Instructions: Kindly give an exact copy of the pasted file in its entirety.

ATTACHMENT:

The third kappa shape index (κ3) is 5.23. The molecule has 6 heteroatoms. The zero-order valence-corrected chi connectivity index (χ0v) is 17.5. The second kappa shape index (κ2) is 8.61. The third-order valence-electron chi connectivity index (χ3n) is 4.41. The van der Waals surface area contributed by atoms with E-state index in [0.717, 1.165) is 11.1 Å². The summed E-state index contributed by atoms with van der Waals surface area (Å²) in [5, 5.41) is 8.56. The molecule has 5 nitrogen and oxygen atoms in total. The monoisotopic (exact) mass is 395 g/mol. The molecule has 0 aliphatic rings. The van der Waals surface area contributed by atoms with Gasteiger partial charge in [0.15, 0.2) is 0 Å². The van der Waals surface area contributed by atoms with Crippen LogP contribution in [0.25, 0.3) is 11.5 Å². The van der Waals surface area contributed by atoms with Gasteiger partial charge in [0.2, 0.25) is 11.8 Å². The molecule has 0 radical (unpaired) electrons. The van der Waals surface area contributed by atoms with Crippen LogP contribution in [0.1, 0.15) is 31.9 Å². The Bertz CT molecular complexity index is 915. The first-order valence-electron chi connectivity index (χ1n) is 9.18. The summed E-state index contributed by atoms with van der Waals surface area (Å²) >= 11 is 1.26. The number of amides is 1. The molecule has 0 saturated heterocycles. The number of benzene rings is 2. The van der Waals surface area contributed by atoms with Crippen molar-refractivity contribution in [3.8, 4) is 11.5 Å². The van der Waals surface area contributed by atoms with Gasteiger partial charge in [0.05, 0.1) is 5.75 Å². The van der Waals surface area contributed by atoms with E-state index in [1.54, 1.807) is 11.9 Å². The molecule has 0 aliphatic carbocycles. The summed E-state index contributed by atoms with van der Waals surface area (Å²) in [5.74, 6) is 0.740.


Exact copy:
The third kappa shape index (κ3) is 5.23. The molecule has 6 heteroatoms. The zero-order valence-corrected chi connectivity index (χ0v) is 17.5. The second kappa shape index (κ2) is 8.61. The third-order valence-electron chi connectivity index (χ3n) is 4.41. The van der Waals surface area contributed by atoms with E-state index in [0.717, 1.165) is 11.1 Å². The summed E-state index contributed by atoms with van der Waals surface area (Å²) in [5, 5.41) is 8.56. The molecule has 5 nitrogen and oxygen atoms in total. The monoisotopic (exact) mass is 395 g/mol. The molecule has 0 aliphatic rings. The van der Waals surface area contributed by atoms with Gasteiger partial charge in [0.15, 0.2) is 0 Å². The van der Waals surface area contributed by atoms with Crippen LogP contribution in [0.25, 0.3) is 11.5 Å². The van der Waals surface area contributed by atoms with Gasteiger partial charge in [0.2, 0.25) is 11.8 Å². The molecule has 0 radical (unpaired) electrons. The van der Waals surface area contributed by atoms with Crippen LogP contribution in [0.1, 0.15) is 31.9 Å². The Bertz CT molecular complexity index is 915. The first-order valence-electron chi connectivity index (χ1n) is 9.18. The summed E-state index contributed by atoms with van der Waals surface area (Å²) >= 11 is 1.26. The number of amides is 1. The molecule has 0 saturated heterocycles. The number of benzene rings is 2. The van der Waals surface area contributed by atoms with Crippen molar-refractivity contribution in [3.8, 4) is 11.5 Å². The van der Waals surface area contributed by atoms with Gasteiger partial charge in [0.05, 0.1) is 5.75 Å². The van der Waals surface area contributed by atoms with E-state index in [1.54, 1.807) is 11.9 Å². The molecule has 0 aliphatic carbocycles. The summed E-state index contributed by atoms with van der Waals surface area (Å²) in [5.74, 6) is 0.740.